1. Home
  2. /
  3. Houses
  4. /
  5. The home of Moshik Hadida - owner of an architecture and int...

The home of Moshik Hadida - owner of an architecture and interior design firm, and his family

Project name:
The home of Moshik Hadida - owner of an architecture and interior design firm, and his family
Architecture firm:
Moshik Hadida
Ganei Tikva, Israel
Oded Smadar
Principal architect:
Moshik Hadida
Design team:
Interior design:
Built area:
Approx. 420 m²
Site area:
About half a dunam
Design year:
Completion year:
Civil engineer:
Structural engineer:
Environmental & MEP:
Tools used:
Moshik Hadida
Residential › House

A deliberate combination of masses, dimensions, and volumes, the use of natural materials alongside industrial ones, a monochromatic and precise color palette, and facades that penetrate the building and become an integral part of the internal space are just some of the features of the home designed by Moshik Hadida, owner of a firm specializing in architecture and interior design, for his family.

Welcome to the home of Moshik Hadida, owner of an architecture and interior design firm, his wife the accountant, and their three adult children - a home that faithfully represents the wide range of styles characterizing Hadida's signature, ranging from neo-classical to modern-industrial. The new home, built from the ground up during the three waves of the Corona pandemic, is where the family moved from their apartment in Kiryat Ono, and it's clear that Hadida succeeded in translating the list of wants and needs into a pleasant and accommodating living environment on one hand, and a powerful one on the other.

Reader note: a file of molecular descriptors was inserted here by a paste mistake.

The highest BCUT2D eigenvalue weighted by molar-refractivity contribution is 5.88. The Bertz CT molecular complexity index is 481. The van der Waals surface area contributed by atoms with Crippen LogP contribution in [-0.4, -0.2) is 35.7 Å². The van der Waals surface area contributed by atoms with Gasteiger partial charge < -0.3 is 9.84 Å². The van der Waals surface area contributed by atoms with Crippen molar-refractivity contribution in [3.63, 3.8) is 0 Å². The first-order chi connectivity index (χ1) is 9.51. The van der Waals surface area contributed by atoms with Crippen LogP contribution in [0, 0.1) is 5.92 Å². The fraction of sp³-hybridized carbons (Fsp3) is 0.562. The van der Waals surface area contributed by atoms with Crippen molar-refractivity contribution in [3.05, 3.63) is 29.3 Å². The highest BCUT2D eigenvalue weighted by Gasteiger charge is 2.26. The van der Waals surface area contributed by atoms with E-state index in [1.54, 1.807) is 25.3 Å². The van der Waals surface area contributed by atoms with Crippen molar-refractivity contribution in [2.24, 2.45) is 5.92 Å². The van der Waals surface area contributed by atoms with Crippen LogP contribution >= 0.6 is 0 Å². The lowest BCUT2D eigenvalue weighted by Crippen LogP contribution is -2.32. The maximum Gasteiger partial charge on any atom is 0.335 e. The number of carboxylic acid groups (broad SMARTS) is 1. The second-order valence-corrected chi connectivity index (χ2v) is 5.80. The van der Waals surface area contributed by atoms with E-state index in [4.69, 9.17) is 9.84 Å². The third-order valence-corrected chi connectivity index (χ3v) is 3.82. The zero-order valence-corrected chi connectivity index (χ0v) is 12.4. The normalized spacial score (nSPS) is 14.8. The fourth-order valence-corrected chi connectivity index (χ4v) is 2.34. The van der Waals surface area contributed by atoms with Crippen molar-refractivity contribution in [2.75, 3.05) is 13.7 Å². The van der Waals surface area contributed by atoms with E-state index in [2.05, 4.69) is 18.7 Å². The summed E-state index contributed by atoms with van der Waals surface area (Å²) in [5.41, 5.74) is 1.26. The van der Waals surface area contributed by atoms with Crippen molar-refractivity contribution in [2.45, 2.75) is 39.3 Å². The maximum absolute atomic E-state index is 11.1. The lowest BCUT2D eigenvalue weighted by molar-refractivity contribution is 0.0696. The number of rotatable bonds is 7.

"After years of living in an apartment, the time came to fulfill the family dream and move into a spacious private home where I could realize my desires and cravings as a designer, and no less important, those of each and every one of us," he says. "The overarching goal was to create a personal space, with a surrounding garden that would allow us to enjoy the surrounding tranquility. It was important for me to create meaningful yet accommodating spaces, while simultaneously implementing the technical and creative knowledge and tools I've acquired over the years. Unlike the homes I design for others, here I didn't need to decipher needs and build a program from scratch - I quickly understood how the house would look in terms of planning, and indeed, the natural changes that occurred along the way were minor in that respect. The greater challenge for me was choosing from the countless finishing materials I was exposed to over the years, but I believe the end result demonstrates a balanced choice that creates a complete and harmonious whole."

"The line is very clear, minimalist and tight, the spaces are large and bright, and the elements are mostly made of natural materials like wood, stone, and iron, alongside industrial materials like aluminum and concrete, creating an organic appearance rich with many textures and layers."